Cultural Diplomacy Current Affairs - 2019
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The Union Government is developing soft power matrix, a tool aimed at calibrating effectiveness of India’s soft power outreach and foster better diplomatic traction in India’s immediate neighbourhood and beyond.
The process is currently at a research stage. It will help in dealings with neighbouring countries and serve better as operational instrument in India’s broader diplomatic doctrine.
The proposed matrix is being seen as attempt to establish linkages between India’s soft power and tangible outcomes in area of diplomacy. It will try and quantify this aspect of India’s diplomacy in wake of criticism that country has not been able to adequately leverage its ‘soft power’ in matters of foreign policy.
It is being developed to calibrate outreach efforts such as propagation of Gandhian values and philosophy, strength of Mumbai film industry, educational scholarships extended by Ministry of External Affairs (MEA), extending humanitarian assistance and disaster relief to help mitigate adverse impact of natural disasters.
Currently, articulation of India’s soft power abroad is done through Indian Council for Cultural Relations (ICCR), with some 36 foreign cultural centres working to promote artistic and cultural traditions through range of activities such as Festivals of India abroad.
The Standing Committee on External Affairs in its report had recommended that MEA should formulate comprehensive and well-structured policy delineating India’s soft power resources and their articulation abroad. It was recommended that MEA and ICCR allocate resources to propagate image of India that augments country’s natural historical appeal, empowering its diplomacy and foreign policy.
Soft power is perceived to be an intangible ingredient of state’s power. It it is difficult to measure definite impact of these measures. India’s soft power so far is perceived as having functioned independently of government policies, without backing of focused policy or adequate backing with financial resources.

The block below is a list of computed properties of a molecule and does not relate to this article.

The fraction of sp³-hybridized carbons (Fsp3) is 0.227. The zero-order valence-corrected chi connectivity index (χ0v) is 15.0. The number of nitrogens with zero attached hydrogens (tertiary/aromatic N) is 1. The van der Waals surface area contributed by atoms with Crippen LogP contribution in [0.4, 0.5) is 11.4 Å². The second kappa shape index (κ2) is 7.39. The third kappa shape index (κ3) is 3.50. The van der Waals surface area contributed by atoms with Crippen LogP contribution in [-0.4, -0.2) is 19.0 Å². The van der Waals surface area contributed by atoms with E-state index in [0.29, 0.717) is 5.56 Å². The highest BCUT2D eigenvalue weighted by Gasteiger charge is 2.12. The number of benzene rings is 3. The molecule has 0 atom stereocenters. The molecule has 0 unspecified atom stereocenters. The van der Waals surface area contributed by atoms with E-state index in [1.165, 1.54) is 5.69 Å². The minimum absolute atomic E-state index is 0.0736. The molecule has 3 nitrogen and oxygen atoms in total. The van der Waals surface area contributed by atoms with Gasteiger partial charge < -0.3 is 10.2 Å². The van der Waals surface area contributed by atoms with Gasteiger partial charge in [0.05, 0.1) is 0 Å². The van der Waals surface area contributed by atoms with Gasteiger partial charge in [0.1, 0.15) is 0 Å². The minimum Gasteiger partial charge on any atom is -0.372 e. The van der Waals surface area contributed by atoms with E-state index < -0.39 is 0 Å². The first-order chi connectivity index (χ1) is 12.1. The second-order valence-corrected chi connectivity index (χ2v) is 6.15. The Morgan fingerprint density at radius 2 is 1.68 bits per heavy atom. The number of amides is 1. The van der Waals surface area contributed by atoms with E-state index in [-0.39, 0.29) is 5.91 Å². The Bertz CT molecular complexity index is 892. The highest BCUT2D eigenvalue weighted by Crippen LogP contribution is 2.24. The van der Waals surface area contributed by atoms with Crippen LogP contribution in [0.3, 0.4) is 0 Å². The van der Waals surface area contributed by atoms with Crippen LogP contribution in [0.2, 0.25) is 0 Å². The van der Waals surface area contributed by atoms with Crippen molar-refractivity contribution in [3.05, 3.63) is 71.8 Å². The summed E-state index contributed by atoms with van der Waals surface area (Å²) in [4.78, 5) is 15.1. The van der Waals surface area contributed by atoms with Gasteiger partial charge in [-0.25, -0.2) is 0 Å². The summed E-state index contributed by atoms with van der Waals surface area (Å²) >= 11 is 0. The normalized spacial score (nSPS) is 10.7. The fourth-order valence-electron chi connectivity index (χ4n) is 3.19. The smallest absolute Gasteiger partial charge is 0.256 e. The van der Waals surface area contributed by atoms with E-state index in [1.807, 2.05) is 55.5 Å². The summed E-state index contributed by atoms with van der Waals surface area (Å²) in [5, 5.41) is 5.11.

Prime Minister Modi will travel to Sri Lanka to attend the Buddhist festival ‘Vesak Day’ (Buddha Jayanti) that commemorates birth, enlighten and death of Buddha. This will be Prime Minister Modi’s second visit to Sri Lanka since becoming the Prime Minister. ‘International Day of Vesak’ celebrations will be held in Colombo from May 12 to 14. As a part of the celebrations, International Buddhist Conference will be held in which over 400 delegates from more than 100 countries will participate. Vesak is the most important day in the Buddhist calendar. This is the first time Sri Lanka will host the festival.
The Buddhist link between India and Sri Lanka dates back to 2nd century BC. During the reign of Emperor Ashoka, Buddhism was made as the official religion of India. Ashoka’s daughter Sanghamitta is believed to have brought a branch of original Bodh tree to Anuradhapura. Theravada Buddhism is widely practiced in Sri Lanka.
During last year Vesak celebrations held in Lumbini, China taking advantage of strained relation between New Delhi and Kathmandu partnered with Nepal to celebrate Vesak. China has been aggressively pursuing a strategy of staking claim to the legacy of Buddhism to boost its cultural influence. India to counter China’s strategy has been actively engaging with South East Asian countries like Myanmar, Vietnam, Thailand, Cambodia and Laos to showcase its heritage.